The longest-standing observance in West Contra Costa of the holiday honoring civil rights leader Dr. Martin Luther King Jr. returns Jan. 21 in El Cerrito.
The 24th annual celebration opens with the traditional parade that starts at the parking lot of the El Cerrito Department of Motor Vehicles at 9:30 a.m.
The community is invited to be part of the parade, which begins assembling at 9 a.m. and will be led by the El Cerrito High School marching band as it proceeds to the ECHS campus at 540 Ashbury Ave. for the program and rally that starts in the Performing Arts Center at 10:15 a.m.
The program will include displays and speeches, along with music, dancing and other entertainment that will share Dr. King's vision of equality.
The free observance is sponsored by the city, St. Peter Christian Methodist Episcopal Church, the El Cerrito Branch of the NAACP and the West Contra Costa Unified School District.
For more details, contact Patricia Durham at 510-234-2518.
WEST COUNTY NOTES: East Bay musician Evie Ladin uses her stage skills in many roles, from performing as part of the popular Stairwell Sisters, to appearing with husband Keith Terry as the Crosspulse Rhythm Duo at clubs such as Freight & Salvage in Berkeley, to holding instructional sessions on banjo picking at local venues.
This week, Ladin will perform with her own band -- including Terry, Dina Maccabee
Wisconsin songwriter Katie Dahl opens the show at the historic church, an intimate venue known for its acoustics.
Tickets are $15 at the door. The concert series continues on the second Friday of the month through May. For more details, visit www.pointacoustic.org.
Berkeley got on board with an event last October that closed 17 blocks of Shattuck Avenue for the afternoon, and organizers at Livable Berkeley estimate that more than 40,000 people attended to "connect with their community and urban environment in a transformative way."
Livable Berkeley is rallying support as the Berkeley City Council is scheduled at its Jan. 22 meeting to consider whether to support a proposed Sunday Streets event in 2013. The catch is that the city would have to waive costs and fees for the repeat event to become a reality.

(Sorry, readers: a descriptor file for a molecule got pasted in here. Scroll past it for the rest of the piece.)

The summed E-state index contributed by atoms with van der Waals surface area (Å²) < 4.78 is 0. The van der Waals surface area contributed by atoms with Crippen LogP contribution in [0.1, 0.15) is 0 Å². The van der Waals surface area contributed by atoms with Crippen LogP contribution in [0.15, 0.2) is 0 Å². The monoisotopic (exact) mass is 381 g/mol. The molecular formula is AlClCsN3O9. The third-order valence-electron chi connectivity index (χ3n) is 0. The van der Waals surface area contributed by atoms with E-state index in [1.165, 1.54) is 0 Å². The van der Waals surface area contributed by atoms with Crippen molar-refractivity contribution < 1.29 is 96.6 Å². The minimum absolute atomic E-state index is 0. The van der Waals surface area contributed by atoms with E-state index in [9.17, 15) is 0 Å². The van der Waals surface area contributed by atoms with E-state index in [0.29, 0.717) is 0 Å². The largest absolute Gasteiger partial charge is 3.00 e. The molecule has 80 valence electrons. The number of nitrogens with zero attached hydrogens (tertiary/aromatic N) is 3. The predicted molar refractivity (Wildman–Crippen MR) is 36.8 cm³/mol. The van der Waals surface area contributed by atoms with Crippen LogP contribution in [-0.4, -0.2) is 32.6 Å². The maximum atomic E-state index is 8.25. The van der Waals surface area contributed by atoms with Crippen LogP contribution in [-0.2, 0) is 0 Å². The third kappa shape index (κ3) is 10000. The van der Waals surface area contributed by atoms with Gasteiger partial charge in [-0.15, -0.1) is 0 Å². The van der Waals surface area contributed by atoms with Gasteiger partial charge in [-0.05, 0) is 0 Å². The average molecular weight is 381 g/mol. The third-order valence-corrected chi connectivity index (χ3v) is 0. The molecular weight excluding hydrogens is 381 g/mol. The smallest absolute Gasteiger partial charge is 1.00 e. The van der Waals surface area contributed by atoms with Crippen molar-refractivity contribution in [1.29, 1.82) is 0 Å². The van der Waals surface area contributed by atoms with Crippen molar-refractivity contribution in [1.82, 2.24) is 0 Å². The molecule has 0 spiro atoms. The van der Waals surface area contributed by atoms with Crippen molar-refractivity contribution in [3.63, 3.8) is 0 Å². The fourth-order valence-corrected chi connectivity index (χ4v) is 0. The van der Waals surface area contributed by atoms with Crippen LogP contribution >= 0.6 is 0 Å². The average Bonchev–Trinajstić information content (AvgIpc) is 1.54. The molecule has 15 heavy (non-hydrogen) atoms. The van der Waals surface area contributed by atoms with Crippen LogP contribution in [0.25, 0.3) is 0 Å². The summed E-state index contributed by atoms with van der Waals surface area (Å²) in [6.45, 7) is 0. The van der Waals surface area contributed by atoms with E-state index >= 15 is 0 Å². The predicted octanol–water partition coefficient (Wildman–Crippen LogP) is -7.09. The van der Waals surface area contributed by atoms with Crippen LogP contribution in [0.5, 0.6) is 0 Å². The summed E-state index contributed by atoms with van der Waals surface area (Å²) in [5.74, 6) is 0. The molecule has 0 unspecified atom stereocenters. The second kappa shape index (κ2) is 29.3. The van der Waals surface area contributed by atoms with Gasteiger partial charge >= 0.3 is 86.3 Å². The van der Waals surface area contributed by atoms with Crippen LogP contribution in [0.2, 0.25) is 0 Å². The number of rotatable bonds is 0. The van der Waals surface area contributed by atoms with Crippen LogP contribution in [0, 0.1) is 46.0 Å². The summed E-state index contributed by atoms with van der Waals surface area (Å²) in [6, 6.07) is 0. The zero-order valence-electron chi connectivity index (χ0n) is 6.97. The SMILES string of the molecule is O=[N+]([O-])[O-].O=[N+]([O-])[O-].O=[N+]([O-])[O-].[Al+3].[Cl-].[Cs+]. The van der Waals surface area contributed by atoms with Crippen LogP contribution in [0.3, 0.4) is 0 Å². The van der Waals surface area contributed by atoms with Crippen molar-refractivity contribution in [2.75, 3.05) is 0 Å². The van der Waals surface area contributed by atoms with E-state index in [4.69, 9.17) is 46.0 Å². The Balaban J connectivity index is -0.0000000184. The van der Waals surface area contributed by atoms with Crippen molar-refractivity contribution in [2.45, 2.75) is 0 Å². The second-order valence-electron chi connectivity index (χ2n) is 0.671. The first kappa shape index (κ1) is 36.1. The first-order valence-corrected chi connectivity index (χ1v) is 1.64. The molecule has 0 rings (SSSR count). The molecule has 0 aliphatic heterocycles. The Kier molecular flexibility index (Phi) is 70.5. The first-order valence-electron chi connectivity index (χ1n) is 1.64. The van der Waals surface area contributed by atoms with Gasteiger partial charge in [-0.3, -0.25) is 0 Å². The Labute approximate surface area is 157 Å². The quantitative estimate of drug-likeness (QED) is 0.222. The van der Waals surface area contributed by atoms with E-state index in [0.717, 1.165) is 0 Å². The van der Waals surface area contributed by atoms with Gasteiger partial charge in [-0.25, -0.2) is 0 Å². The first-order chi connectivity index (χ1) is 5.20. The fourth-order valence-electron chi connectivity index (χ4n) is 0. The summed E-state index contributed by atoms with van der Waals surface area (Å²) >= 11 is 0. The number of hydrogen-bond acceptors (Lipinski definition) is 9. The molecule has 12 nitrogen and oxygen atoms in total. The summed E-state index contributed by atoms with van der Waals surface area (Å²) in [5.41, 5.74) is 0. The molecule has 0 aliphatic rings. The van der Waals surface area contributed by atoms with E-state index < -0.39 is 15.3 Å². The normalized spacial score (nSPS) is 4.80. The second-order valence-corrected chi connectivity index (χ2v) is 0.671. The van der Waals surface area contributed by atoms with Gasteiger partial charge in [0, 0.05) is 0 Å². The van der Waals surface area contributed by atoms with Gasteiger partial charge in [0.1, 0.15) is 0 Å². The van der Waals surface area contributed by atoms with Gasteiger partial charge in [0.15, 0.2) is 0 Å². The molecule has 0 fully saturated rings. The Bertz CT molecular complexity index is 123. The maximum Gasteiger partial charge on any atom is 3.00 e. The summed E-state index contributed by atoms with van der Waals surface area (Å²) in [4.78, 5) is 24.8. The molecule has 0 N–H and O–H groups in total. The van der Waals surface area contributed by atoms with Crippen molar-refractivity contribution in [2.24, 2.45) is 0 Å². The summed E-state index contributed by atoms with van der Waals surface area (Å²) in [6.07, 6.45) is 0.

A petition urging City Council support is online at http://chn.ge/VRkfv9.
This week, El Cerrito was scheduled to install markers commemorating San Pablo Avenue's role as part of the historic Lincoln Highway, the first designated coast-to-coast motor route in the United States.
The city has been working with El Cerrito Historical Society members Barbara Hill and Rich Bartke on the project, and the signs were purchased by three society members and donated to the city. This year is the highway's 100th anniversary.
The highway "ran coast to coast beginning in Times Square in New York City and ending in Lincoln Park, San Francisco," the society notes in its newsletter. "The route changed many times as improvements were made. Locally, after the Carquinez Bridge was opened in 1927, the route moved from the Stockton Altamont Pass alignment to come through El Cerrito to the Berkeley pier ferry landing."
Highway marker locations on San Pablo are north of Blake Street, south of Cutting Boulevard, south of El Dorado Street and south of Lincoln Avenue.
Learn more about the Lincoln Highway system at www.lincolnhighwayassoc.org.
The ensemble, which has toured internationally, specializes in "folk-rock and Americana songs with interwoven harmonies supported by guitars and percussion."
The local performance is part of the Live From St. Alban's music series, and a suggested donation of $10 per person is requested. Doors open at 6:30 p.m., and tea and coffee will be served.
The company has received a grant from UC Berkeley's Scandinavian Department to premiere a dance program this spring with Swedish poetry.
Roszak, the center's artistic director, is also planning a curated dance series called "Dance on Center" this year.
For more details, call 510-233-5550 or visit www.dlkdance.com.